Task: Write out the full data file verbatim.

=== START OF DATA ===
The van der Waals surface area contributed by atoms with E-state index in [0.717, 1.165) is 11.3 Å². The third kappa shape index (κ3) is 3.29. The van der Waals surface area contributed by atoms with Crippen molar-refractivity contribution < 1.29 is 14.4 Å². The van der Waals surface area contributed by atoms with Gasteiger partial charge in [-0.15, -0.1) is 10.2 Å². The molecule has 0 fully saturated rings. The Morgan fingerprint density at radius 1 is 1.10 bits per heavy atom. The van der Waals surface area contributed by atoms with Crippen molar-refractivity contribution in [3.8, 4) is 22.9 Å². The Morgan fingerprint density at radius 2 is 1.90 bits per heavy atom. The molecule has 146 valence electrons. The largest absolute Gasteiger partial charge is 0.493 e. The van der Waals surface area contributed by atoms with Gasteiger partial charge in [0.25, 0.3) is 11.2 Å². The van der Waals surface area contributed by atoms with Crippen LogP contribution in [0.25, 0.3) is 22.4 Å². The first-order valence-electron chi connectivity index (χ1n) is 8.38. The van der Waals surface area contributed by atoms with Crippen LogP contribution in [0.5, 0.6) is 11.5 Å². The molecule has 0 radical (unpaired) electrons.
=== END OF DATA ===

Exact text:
The van der Waals surface area contributed by atoms with E-state index in [0.717, 1.165) is 11.3 Å². The third kappa shape index (κ3) is 3.29. The van der Waals surface area contributed by atoms with Crippen molar-refractivity contribution < 1.29 is 14.4 Å². The van der Waals surface area contributed by atoms with Gasteiger partial charge in [-0.15, -0.1) is 10.2 Å². The molecule has 0 fully saturated rings. The Morgan fingerprint density at radius 1 is 1.10 bits per heavy atom. The van der Waals surface area contributed by atoms with Crippen molar-refractivity contribution in [3.8, 4) is 22.9 Å². The Morgan fingerprint density at radius 2 is 1.90 bits per heavy atom. The molecule has 146 valence electrons. The largest absolute Gasteiger partial charge is 0.493 e. The van der Waals surface area contributed by atoms with Gasteiger partial charge in [0.25, 0.3) is 11.2 Å². The van der Waals surface area contributed by atoms with Crippen LogP contribution in [0.25, 0.3) is 22.4 Å². The first-order valence-electron chi connectivity index (χ1n) is 8.38. The van der Waals surface area contributed by atoms with Crippen LogP contribution in [0.5, 0.6) is 11.5 Å². The molecule has 0 radical (unpaired) electrons.